I also thought of Nazi Germany and the attitudes of the time toward Jewish people (among other groups).
At the end of Never Let Me Go, they mentioned “designer babies” had turned people against the whole clone issue. Now, ABC news featured a story tonight (3/3/09) about parents being able to build their baby http://abcnews.go.com/Health/story?id=6998135&page=1 (a bit of reality reflecting art). How does this make you feel? Do you think PGD should only be used to avoid health issues and genetic defects? Is it ok to use it to have a baby who can save your current child’s life through marrow transplant? Is it ok to pick hair type and eye color?
Conceiving a sibling as a donor is an understandable move by desperate parents (and I know it has been done)... but it still give me pause. The same with avoiding health issues and genetic defects. I suppose pre-selection is preferable to having a mother carry a baby who isn't going to live, for however long the parents & dr determine the pregnancy should continue once an anomaly has been detected --it would save parents a lot of uncertainty, anguish & pain. But using PGD just to pick hair and eye colour & other such "traits" -- I find that unnerving.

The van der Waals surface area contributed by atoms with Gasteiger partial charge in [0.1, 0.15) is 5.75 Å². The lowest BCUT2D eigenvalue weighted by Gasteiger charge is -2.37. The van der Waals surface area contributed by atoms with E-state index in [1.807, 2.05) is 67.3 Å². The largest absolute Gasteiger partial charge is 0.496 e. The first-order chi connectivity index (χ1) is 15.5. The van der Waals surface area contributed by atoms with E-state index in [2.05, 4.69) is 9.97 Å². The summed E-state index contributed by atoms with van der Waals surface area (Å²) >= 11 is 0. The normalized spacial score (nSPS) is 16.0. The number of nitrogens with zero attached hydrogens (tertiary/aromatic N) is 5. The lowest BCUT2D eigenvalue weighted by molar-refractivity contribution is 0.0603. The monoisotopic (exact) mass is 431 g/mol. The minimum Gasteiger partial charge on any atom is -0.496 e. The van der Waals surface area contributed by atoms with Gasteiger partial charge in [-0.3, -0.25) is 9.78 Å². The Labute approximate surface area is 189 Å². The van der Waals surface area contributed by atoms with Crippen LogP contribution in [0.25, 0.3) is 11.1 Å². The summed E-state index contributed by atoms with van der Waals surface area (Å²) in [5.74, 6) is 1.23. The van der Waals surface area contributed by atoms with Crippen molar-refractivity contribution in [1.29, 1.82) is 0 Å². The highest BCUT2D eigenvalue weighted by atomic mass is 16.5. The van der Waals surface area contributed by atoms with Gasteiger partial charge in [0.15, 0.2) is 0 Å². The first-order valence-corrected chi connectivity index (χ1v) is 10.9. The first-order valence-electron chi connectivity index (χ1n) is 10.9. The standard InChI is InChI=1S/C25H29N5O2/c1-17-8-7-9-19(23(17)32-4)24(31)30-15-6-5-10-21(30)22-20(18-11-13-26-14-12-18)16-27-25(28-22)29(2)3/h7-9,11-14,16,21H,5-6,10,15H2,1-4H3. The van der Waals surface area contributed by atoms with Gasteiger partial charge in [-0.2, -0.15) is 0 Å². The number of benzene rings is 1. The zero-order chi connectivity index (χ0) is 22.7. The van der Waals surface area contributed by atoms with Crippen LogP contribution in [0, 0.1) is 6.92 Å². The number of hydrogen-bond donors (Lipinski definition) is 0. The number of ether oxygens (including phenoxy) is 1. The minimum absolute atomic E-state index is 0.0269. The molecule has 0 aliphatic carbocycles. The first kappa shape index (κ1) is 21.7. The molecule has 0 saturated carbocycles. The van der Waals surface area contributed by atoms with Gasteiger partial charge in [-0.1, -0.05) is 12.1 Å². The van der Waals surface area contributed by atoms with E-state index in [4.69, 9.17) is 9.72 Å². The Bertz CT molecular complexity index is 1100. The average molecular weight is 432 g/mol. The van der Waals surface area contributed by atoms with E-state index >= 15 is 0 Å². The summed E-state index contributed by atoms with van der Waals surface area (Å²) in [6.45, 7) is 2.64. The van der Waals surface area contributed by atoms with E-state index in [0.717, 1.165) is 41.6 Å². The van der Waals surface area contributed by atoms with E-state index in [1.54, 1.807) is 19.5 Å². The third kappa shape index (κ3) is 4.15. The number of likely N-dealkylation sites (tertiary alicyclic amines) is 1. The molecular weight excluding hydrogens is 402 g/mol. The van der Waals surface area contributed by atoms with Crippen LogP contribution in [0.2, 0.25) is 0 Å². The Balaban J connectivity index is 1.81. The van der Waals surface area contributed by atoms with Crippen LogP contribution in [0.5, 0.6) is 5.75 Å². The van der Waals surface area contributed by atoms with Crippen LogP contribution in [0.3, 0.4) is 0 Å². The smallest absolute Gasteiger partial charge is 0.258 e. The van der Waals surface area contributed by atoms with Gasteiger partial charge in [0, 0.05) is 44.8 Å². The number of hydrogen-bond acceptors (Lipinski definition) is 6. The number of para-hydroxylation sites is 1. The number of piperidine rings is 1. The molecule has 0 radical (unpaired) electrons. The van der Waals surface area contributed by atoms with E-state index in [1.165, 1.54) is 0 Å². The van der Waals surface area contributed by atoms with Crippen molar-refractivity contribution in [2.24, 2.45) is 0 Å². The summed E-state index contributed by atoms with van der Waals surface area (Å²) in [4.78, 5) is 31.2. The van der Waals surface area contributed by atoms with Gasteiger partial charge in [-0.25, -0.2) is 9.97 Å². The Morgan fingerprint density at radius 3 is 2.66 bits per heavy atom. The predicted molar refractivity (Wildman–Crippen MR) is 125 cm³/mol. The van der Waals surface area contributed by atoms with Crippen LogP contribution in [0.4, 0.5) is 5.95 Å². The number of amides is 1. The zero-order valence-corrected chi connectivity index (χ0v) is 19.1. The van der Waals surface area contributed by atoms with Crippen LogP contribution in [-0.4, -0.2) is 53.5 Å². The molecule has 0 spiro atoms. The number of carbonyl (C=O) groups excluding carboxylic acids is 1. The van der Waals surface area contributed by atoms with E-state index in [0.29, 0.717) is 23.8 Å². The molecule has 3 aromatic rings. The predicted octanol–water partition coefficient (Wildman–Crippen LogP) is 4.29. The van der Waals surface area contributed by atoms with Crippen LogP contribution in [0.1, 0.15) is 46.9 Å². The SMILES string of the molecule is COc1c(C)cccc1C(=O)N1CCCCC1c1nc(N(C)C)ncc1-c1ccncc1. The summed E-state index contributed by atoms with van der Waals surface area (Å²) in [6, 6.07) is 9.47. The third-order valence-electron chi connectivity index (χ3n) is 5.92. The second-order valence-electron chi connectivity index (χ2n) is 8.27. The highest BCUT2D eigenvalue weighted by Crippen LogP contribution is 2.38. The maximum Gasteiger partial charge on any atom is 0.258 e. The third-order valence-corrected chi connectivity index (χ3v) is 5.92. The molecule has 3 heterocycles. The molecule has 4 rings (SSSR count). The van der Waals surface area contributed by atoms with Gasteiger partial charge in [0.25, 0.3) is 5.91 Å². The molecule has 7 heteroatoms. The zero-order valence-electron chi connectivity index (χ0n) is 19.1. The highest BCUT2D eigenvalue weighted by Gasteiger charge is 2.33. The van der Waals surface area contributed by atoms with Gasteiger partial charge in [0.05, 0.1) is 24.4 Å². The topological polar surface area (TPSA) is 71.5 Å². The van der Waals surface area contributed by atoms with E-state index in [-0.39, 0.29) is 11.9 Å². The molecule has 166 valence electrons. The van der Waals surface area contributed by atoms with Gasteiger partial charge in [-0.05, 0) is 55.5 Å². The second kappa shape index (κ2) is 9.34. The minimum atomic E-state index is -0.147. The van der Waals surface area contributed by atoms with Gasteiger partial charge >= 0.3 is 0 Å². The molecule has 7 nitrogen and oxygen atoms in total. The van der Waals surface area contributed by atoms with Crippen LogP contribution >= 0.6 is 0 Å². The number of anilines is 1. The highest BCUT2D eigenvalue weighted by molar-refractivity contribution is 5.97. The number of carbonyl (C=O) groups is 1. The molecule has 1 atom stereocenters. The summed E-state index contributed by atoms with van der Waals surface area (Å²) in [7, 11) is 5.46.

If you were a student a Hailsham, would you have wanted to know your ultimate destiny as a Donor? Why or why not? How do you think knowing at that point in your life would have affected you? Does this desire to know your outcome apply to your own real life? In what situations do you find knowledge helpful? At what times can it be detrimental?
I suppose it can be compared to learning that you have a terminal illness and nothing more can be done for you. We all know we are going to die someday, and some of us know that we are going to die sooner than others. The donors, of course, unlike us, know the exact date they will reach "completion."